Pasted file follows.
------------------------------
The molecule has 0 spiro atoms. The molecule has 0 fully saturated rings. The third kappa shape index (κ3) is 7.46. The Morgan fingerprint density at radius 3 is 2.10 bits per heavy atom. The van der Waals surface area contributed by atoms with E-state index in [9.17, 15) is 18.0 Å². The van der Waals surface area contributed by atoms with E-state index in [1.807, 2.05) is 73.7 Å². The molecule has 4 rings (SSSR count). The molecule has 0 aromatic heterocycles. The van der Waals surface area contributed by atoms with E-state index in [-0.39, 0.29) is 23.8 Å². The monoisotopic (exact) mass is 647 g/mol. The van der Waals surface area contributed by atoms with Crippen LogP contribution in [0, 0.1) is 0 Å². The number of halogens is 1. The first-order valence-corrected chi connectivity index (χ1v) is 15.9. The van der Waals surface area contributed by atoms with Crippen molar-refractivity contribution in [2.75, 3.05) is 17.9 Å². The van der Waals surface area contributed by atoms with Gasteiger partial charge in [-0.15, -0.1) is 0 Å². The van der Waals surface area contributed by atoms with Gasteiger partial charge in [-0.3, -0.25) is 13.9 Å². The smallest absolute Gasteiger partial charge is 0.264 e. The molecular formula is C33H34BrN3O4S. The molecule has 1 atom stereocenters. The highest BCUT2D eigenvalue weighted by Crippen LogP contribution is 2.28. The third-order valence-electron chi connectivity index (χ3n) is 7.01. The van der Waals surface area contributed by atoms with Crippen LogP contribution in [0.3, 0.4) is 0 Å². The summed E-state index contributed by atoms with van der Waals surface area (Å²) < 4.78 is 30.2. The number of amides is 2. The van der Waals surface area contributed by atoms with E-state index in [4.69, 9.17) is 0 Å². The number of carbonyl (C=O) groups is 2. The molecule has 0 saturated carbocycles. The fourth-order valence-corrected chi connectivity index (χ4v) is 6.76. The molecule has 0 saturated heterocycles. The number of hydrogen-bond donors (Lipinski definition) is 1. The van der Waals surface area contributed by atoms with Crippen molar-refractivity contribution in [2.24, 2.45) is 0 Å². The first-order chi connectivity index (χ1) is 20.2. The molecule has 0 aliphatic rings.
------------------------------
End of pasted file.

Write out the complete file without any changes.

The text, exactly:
The molecule has 0 spiro atoms. The molecule has 0 fully saturated rings. The third kappa shape index (κ3) is 7.46. The Morgan fingerprint density at radius 3 is 2.10 bits per heavy atom. The van der Waals surface area contributed by atoms with E-state index in [9.17, 15) is 18.0 Å². The van der Waals surface area contributed by atoms with E-state index in [1.807, 2.05) is 73.7 Å². The molecule has 4 rings (SSSR count). The molecule has 0 aromatic heterocycles. The van der Waals surface area contributed by atoms with E-state index in [-0.39, 0.29) is 23.8 Å². The monoisotopic (exact) mass is 647 g/mol. The van der Waals surface area contributed by atoms with Crippen LogP contribution in [0, 0.1) is 0 Å². The number of halogens is 1. The first-order valence-corrected chi connectivity index (χ1v) is 15.9. The van der Waals surface area contributed by atoms with Crippen molar-refractivity contribution in [2.75, 3.05) is 17.9 Å². The van der Waals surface area contributed by atoms with Gasteiger partial charge in [-0.15, -0.1) is 0 Å². The van der Waals surface area contributed by atoms with Gasteiger partial charge in [-0.3, -0.25) is 13.9 Å². The smallest absolute Gasteiger partial charge is 0.264 e. The molecular formula is C33H34BrN3O4S. The molecule has 1 atom stereocenters. The highest BCUT2D eigenvalue weighted by Crippen LogP contribution is 2.28. The third-order valence-electron chi connectivity index (χ3n) is 7.01. The van der Waals surface area contributed by atoms with Crippen LogP contribution in [0.3, 0.4) is 0 Å². The summed E-state index contributed by atoms with van der Waals surface area (Å²) < 4.78 is 30.2. The number of amides is 2. The van der Waals surface area contributed by atoms with E-state index in [4.69, 9.17) is 0 Å². The number of carbonyl (C=O) groups is 2. The molecule has 0 saturated carbocycles. The fourth-order valence-corrected chi connectivity index (χ4v) is 6.76. The molecule has 0 saturated heterocycles. The number of hydrogen-bond donors (Lipinski definition) is 1. The van der Waals surface area contributed by atoms with Crippen molar-refractivity contribution in [2.24, 2.45) is 0 Å². The first-order chi connectivity index (χ1) is 20.2. The molecule has 0 aliphatic rings.